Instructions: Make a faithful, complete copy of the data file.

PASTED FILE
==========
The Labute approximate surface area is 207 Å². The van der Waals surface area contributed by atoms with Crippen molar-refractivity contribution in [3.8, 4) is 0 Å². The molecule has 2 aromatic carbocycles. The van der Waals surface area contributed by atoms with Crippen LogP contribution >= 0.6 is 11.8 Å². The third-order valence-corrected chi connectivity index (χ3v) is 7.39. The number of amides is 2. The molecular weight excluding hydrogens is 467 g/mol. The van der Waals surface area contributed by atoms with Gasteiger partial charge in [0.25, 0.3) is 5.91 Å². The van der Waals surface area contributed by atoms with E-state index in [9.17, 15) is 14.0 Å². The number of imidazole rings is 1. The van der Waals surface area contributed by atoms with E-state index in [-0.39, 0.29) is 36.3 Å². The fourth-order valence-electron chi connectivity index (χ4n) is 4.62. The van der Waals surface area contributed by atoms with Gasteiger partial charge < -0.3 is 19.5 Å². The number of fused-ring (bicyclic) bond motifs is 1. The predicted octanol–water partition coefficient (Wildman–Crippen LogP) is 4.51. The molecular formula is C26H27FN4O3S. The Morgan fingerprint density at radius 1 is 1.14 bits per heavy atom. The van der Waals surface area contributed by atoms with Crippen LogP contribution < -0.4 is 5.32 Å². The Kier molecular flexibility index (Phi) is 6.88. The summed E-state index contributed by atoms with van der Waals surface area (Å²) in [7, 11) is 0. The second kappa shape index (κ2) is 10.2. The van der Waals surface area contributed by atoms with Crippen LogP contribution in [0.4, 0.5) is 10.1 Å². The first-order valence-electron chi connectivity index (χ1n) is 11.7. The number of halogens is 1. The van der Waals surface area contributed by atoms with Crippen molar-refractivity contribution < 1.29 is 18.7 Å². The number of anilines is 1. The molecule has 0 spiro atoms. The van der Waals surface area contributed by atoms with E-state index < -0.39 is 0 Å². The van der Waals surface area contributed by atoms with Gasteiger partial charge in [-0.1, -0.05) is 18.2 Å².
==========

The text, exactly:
The Labute approximate surface area is 207 Å². The van der Waals surface area contributed by atoms with Crippen molar-refractivity contribution in [3.8, 4) is 0 Å². The molecule has 2 aromatic carbocycles. The van der Waals surface area contributed by atoms with Crippen LogP contribution >= 0.6 is 11.8 Å². The third-order valence-corrected chi connectivity index (χ3v) is 7.39. The number of amides is 2. The molecular weight excluding hydrogens is 467 g/mol. The van der Waals surface area contributed by atoms with Gasteiger partial charge in [0.25, 0.3) is 5.91 Å². The van der Waals surface area contributed by atoms with E-state index in [9.17, 15) is 14.0 Å². The number of imidazole rings is 1. The van der Waals surface area contributed by atoms with E-state index in [-0.39, 0.29) is 36.3 Å². The fourth-order valence-electron chi connectivity index (χ4n) is 4.62. The van der Waals surface area contributed by atoms with Gasteiger partial charge < -0.3 is 19.5 Å². The number of fused-ring (bicyclic) bond motifs is 1. The predicted octanol–water partition coefficient (Wildman–Crippen LogP) is 4.51. The molecular formula is C26H27FN4O3S. The Morgan fingerprint density at radius 1 is 1.14 bits per heavy atom. The van der Waals surface area contributed by atoms with Crippen LogP contribution < -0.4 is 5.32 Å². The Kier molecular flexibility index (Phi) is 6.88. The summed E-state index contributed by atoms with van der Waals surface area (Å²) in [7, 11) is 0. The second kappa shape index (κ2) is 10.2. The van der Waals surface area contributed by atoms with Crippen LogP contribution in [0.4, 0.5) is 10.1 Å². The first-order valence-electron chi connectivity index (χ1n) is 11.7. The number of halogens is 1. The van der Waals surface area contributed by atoms with Crippen molar-refractivity contribution < 1.29 is 18.7 Å². The number of anilines is 1. The molecule has 0 spiro atoms. The van der Waals surface area contributed by atoms with E-state index < -0.39 is 0 Å². The van der Waals surface area contributed by atoms with Gasteiger partial charge in [-0.1, -0.05) is 18.2 Å².